From its moment of birth Pakistan nursed by totalitarian attitude of the ruling middle class fell victim to the only organised party of civil-military bureaucrats. Lacking in industry, capital and skilled labor power it looked to its former colonisers for any chance of redemption. At inner front, the state continued to flirt with theocracy, the premiers tumbled and behind the façade of democracy authoritarianism prevailed. The language crisis triggered the first wave of violence in Bengal, which was left to grieve its ‘martyrs’. Immediately after the partition, people began to get the unsavoury taste of the two-nation theory.

The alternate rule of generals and Lilliputian could not break the impasse created by peripheral capitalism embedded in feudal ties and neither it was meant to do so. Once accepted in the western fold Pakistan played the role of a front line state against socialism, forgetting its aftermaths. The fire now has come home to alight. One can only wish that the outcome may not be the same as that of Poland which in its impetuosity to play a lead role in confrontation of superpowers suffered a terrible fate from 1764 to 1918.

“Losing one parent” says Oscar Wilde is a misfortune, “losing both is carelessness”. After losing Bengal, losing any other province would be an idiocy. The omens are not auspicious. In a recent development, the looming threats from the rebels have forced the hawkers in Quetta to abandon the distribution of dailies to the readers (Dawn25/10/17). Have things come that far that the writ of the state has lost all legitimacy?  The echo of a similar story reverberates in one’s minds even now when nearly four decades ago, the army remained besieged in Dhaka and it was left to the Indian forces to finish its misery.

No one wants that dread to be repeated not in one’s wildest imagination. Time and again history has proven that division, separation and divorce have neither helped the cause of oppressor nor that of oppressed. The state of Pakistan refuses to learn its lesson. Now it is the job of the people of Pakistan to rescue their state. Aime Casaire has correctly stated that before becoming the victim of Nazism people not only tolerated it but exonerated and legalised it as well. The masses need to realise that hatred does not identify between its enemy and its accomplice. It destroys both with democratic disregard.

The saga of missing persons, disappearance ofbloggers, the mutilated bodies of undesired persons,even the religious bigotry can barely be understoodwithout exploring the country’s power structure

“All forms of exploitation” says Fanon, “are identical because all are applied against the same object, the man”, while the entire purpose of civilisation should be based on assumption that human being must be restored to its pedestal. Yet it is human being who is debased by the power structure in whose name the latter has taken over the power. The saga of missing persons, disappearance of bloggers, the mutilated bodies of undesired persons, even the religious bigotry can barely be understood without exploring the conditions of this structure, which led to this narcissistic sadism.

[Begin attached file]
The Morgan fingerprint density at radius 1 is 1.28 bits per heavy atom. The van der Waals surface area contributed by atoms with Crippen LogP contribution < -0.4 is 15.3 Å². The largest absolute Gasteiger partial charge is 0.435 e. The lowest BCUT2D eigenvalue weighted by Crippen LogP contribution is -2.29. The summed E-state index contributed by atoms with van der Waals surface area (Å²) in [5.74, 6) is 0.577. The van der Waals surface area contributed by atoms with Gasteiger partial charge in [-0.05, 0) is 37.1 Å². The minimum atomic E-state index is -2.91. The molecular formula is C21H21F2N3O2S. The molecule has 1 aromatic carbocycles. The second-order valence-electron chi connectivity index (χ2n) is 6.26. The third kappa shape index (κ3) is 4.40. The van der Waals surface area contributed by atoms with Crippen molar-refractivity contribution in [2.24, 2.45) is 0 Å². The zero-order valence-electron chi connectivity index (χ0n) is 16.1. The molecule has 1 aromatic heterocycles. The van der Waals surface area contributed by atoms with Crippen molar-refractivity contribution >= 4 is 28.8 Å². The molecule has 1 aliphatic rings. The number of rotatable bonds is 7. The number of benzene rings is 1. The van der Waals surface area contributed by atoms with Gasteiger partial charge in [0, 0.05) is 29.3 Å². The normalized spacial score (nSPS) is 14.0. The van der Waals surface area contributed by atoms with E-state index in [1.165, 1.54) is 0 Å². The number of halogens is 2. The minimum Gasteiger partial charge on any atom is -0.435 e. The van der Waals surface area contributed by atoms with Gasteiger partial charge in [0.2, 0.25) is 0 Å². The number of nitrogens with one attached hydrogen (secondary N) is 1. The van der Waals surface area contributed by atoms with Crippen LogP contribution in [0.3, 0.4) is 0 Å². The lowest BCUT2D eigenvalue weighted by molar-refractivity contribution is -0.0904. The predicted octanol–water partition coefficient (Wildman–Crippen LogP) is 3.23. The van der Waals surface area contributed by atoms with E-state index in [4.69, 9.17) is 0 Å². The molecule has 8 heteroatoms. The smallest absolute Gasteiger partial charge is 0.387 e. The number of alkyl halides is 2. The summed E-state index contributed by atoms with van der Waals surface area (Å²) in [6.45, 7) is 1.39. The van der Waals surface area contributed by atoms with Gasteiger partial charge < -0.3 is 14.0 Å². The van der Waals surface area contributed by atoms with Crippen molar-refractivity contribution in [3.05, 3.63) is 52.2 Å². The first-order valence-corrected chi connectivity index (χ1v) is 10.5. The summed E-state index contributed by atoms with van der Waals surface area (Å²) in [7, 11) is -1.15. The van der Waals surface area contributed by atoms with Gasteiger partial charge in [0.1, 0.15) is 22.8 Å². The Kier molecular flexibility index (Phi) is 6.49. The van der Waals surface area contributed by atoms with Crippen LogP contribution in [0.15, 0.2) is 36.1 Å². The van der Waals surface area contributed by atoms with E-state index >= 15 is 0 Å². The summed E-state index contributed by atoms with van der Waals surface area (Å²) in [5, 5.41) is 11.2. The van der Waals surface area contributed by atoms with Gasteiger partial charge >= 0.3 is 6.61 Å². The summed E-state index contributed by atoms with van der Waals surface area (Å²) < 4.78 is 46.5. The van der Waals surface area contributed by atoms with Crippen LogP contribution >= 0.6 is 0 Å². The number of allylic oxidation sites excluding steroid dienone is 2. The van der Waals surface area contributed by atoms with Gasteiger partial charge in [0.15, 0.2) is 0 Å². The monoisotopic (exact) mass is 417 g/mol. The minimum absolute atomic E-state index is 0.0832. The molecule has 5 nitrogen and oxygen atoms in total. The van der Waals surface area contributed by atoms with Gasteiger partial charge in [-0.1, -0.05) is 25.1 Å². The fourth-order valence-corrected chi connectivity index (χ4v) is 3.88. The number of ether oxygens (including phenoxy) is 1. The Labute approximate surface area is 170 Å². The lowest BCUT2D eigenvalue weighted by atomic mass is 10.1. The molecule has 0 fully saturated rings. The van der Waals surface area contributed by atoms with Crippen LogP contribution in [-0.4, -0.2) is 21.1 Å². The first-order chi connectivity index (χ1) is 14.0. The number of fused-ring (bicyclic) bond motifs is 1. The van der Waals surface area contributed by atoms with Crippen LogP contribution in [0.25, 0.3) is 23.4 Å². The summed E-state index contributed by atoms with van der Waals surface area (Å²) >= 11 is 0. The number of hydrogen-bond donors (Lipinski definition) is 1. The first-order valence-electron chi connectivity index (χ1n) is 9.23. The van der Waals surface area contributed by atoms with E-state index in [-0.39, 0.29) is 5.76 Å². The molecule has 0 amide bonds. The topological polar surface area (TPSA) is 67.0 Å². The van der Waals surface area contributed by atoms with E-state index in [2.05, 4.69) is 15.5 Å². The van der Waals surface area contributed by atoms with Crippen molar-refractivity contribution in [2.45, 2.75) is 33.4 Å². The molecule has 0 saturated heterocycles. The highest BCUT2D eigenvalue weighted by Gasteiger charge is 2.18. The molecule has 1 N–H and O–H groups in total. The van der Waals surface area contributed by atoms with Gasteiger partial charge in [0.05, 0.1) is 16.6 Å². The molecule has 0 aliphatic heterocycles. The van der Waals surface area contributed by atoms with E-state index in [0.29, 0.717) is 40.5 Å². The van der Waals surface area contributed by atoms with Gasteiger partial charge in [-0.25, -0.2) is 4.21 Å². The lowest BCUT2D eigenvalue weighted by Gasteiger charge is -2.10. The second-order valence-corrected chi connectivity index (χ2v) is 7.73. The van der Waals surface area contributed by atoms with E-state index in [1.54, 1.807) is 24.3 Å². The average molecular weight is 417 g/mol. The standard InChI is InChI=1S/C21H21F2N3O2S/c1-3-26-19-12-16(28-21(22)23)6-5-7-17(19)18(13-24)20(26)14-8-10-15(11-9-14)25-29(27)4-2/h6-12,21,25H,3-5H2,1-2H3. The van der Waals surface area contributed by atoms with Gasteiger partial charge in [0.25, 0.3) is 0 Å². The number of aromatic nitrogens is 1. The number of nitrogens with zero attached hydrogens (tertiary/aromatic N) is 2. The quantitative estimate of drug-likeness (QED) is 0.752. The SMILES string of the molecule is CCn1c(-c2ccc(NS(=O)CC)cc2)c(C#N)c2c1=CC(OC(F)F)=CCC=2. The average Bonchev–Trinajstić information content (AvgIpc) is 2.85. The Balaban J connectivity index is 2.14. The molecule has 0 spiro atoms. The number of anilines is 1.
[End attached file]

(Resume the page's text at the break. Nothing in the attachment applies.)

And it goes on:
It is possible to coerce human body into silence but his unfulfilled ideas keep enlightening the hearts of progenies until realisation. As a psychologist, no one knew this reality better than Freud who says, “If his lips are silent, he chatters with his fingertips; betrayal oozes out of him from his every pore”. Severe those fingers to welcome Victor Jara who will dip the stump into his blood to play the tune of freedom.

During Algerian war of liberation, Sartre reminded his people the forgotten truth “that no indulgence can erase the marks of violence: violence alone can eliminate them. Our victims know us through their wounds and shackles that are what that make their testimony irrefutable. They only need to know what we have done to them, for us to realise what we have done to ourselves. Shame, Marx says is a revolutionary feeling. You see I, too cannot lose my subjective illusion. I too say to you; all is lost unless…”. Today without being lynched by the theocracy or apprehended by the Pretorian guards, albeit the possibility is remote, can we pose this question to our good sense, which Jasper asked; accept life for everyone or for none.


The writer has authored books on socialism and history. He blogs at and can be reached

Published in Daily Times, November 3rd 2017.